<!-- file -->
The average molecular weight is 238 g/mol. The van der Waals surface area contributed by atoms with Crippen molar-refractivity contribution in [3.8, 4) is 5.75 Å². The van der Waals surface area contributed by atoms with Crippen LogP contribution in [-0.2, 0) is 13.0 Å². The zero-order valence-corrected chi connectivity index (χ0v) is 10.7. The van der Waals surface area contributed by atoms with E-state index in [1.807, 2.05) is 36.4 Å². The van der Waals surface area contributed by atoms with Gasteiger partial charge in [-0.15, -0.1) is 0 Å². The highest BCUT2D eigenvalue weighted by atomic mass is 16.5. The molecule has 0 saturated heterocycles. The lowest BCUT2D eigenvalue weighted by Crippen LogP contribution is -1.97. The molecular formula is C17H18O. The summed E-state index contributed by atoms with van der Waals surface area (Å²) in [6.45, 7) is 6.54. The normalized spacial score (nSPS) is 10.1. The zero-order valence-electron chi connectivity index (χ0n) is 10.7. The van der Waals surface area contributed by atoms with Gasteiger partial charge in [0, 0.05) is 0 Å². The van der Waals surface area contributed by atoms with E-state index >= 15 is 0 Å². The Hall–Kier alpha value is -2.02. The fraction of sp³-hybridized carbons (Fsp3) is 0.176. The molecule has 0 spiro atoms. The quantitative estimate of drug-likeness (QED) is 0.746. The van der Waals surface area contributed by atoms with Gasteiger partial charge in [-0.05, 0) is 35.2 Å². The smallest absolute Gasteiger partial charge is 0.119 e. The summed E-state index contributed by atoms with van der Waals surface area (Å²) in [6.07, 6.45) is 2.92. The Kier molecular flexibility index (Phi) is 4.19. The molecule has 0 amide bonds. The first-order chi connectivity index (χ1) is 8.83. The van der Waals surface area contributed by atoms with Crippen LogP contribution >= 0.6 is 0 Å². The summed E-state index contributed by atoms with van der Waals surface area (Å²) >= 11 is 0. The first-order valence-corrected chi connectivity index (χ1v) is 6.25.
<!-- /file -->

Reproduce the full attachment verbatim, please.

The average molecular weight is 238 g/mol. The van der Waals surface area contributed by atoms with Crippen molar-refractivity contribution in [3.8, 4) is 5.75 Å². The van der Waals surface area contributed by atoms with Crippen LogP contribution in [-0.2, 0) is 13.0 Å². The zero-order valence-corrected chi connectivity index (χ0v) is 10.7. The van der Waals surface area contributed by atoms with E-state index in [1.807, 2.05) is 36.4 Å². The van der Waals surface area contributed by atoms with Gasteiger partial charge in [-0.15, -0.1) is 0 Å². The highest BCUT2D eigenvalue weighted by atomic mass is 16.5. The molecule has 0 saturated heterocycles. The lowest BCUT2D eigenvalue weighted by Crippen LogP contribution is -1.97. The molecular formula is C17H18O. The summed E-state index contributed by atoms with van der Waals surface area (Å²) in [6.45, 7) is 6.54. The normalized spacial score (nSPS) is 10.1. The zero-order valence-electron chi connectivity index (χ0n) is 10.7. The van der Waals surface area contributed by atoms with Gasteiger partial charge in [0, 0.05) is 0 Å². The van der Waals surface area contributed by atoms with E-state index >= 15 is 0 Å². The Hall–Kier alpha value is -2.02. The fraction of sp³-hybridized carbons (Fsp3) is 0.176. The molecule has 0 spiro atoms. The quantitative estimate of drug-likeness (QED) is 0.746. The van der Waals surface area contributed by atoms with Gasteiger partial charge in [-0.05, 0) is 35.2 Å². The smallest absolute Gasteiger partial charge is 0.119 e. The summed E-state index contributed by atoms with van der Waals surface area (Å²) in [6.07, 6.45) is 2.92. The Kier molecular flexibility index (Phi) is 4.19. The molecule has 0 amide bonds. The first-order chi connectivity index (χ1) is 8.83. The van der Waals surface area contributed by atoms with Crippen LogP contribution >= 0.6 is 0 Å². The summed E-state index contributed by atoms with van der Waals surface area (Å²) >= 11 is 0. The first-order valence-corrected chi connectivity index (χ1v) is 6.25.